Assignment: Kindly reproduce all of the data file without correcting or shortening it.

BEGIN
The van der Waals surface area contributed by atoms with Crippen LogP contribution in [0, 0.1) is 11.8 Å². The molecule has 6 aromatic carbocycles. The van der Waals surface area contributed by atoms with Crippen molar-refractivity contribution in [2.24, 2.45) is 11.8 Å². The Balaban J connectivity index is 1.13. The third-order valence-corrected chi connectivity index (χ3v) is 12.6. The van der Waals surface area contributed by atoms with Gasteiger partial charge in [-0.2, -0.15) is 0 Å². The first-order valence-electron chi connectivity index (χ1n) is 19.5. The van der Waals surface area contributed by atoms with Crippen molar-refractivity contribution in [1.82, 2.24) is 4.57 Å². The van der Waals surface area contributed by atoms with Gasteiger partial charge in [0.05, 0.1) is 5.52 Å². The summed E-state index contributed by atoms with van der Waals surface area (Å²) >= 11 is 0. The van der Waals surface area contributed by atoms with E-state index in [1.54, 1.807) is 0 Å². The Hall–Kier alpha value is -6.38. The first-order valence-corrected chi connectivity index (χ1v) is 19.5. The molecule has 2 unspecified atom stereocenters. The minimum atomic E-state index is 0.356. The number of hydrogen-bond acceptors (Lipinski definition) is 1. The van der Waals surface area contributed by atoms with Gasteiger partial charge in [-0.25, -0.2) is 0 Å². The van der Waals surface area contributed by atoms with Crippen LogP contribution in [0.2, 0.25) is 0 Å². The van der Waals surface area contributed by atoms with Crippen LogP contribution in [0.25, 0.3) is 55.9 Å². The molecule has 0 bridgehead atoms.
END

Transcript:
The van der Waals surface area contributed by atoms with Crippen LogP contribution in [0, 0.1) is 11.8 Å². The molecule has 6 aromatic carbocycles. The van der Waals surface area contributed by atoms with Crippen molar-refractivity contribution in [2.24, 2.45) is 11.8 Å². The Balaban J connectivity index is 1.13. The third-order valence-corrected chi connectivity index (χ3v) is 12.6. The van der Waals surface area contributed by atoms with Gasteiger partial charge in [-0.2, -0.15) is 0 Å². The first-order valence-electron chi connectivity index (χ1n) is 19.5. The van der Waals surface area contributed by atoms with Crippen molar-refractivity contribution in [1.82, 2.24) is 4.57 Å². The van der Waals surface area contributed by atoms with Gasteiger partial charge in [0.05, 0.1) is 5.52 Å². The summed E-state index contributed by atoms with van der Waals surface area (Å²) >= 11 is 0. The van der Waals surface area contributed by atoms with E-state index in [1.54, 1.807) is 0 Å². The Hall–Kier alpha value is -6.38. The first-order valence-corrected chi connectivity index (χ1v) is 19.5. The molecule has 2 unspecified atom stereocenters. The minimum atomic E-state index is 0.356. The number of hydrogen-bond acceptors (Lipinski definition) is 1. The van der Waals surface area contributed by atoms with Gasteiger partial charge in [-0.25, -0.2) is 0 Å². The van der Waals surface area contributed by atoms with Crippen LogP contribution in [0.2, 0.25) is 0 Å². The van der Waals surface area contributed by atoms with Crippen LogP contribution in [0.25, 0.3) is 55.9 Å². The molecule has 0 bridgehead atoms.